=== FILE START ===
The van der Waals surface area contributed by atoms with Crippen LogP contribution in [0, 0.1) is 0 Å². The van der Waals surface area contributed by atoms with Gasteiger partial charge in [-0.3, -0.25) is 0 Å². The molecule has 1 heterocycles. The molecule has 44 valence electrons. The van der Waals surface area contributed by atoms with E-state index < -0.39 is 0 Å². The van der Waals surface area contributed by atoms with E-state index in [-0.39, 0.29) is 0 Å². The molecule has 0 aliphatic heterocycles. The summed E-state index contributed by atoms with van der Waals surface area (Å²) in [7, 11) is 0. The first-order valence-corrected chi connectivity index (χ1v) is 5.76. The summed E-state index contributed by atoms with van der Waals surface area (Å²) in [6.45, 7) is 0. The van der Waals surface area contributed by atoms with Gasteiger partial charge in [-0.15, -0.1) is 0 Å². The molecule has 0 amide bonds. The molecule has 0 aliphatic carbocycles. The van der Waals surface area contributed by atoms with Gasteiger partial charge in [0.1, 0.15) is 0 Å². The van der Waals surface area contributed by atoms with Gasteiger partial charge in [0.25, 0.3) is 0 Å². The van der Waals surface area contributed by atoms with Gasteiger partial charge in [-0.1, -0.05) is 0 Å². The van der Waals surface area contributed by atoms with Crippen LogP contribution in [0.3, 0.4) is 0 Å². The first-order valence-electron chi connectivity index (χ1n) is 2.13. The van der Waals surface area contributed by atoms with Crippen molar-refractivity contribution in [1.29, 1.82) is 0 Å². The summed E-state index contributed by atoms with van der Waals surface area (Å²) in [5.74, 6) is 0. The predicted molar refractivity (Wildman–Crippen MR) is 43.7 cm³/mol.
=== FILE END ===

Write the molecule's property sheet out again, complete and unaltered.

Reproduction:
The van der Waals surface area contributed by atoms with Crippen LogP contribution in [0, 0.1) is 0 Å². The van der Waals surface area contributed by atoms with Gasteiger partial charge in [-0.3, -0.25) is 0 Å². The molecule has 1 heterocycles. The molecule has 44 valence electrons. The van der Waals surface area contributed by atoms with E-state index < -0.39 is 0 Å². The van der Waals surface area contributed by atoms with E-state index in [-0.39, 0.29) is 0 Å². The molecule has 0 aliphatic heterocycles. The summed E-state index contributed by atoms with van der Waals surface area (Å²) in [7, 11) is 0. The first-order valence-corrected chi connectivity index (χ1v) is 5.76. The summed E-state index contributed by atoms with van der Waals surface area (Å²) in [6.45, 7) is 0. The van der Waals surface area contributed by atoms with Gasteiger partial charge in [-0.15, -0.1) is 0 Å². The molecule has 0 amide bonds. The molecule has 0 aliphatic carbocycles. The van der Waals surface area contributed by atoms with Gasteiger partial charge in [0.1, 0.15) is 0 Å². The van der Waals surface area contributed by atoms with Gasteiger partial charge in [0.25, 0.3) is 0 Å². The van der Waals surface area contributed by atoms with Gasteiger partial charge in [-0.1, -0.05) is 0 Å². The van der Waals surface area contributed by atoms with Crippen LogP contribution in [0.3, 0.4) is 0 Å². The first-order valence-electron chi connectivity index (χ1n) is 2.13. The van der Waals surface area contributed by atoms with Crippen molar-refractivity contribution in [1.29, 1.82) is 0 Å². The summed E-state index contributed by atoms with van der Waals surface area (Å²) in [5.74, 6) is 0. The predicted molar refractivity (Wildman–Crippen MR) is 43.7 cm³/mol.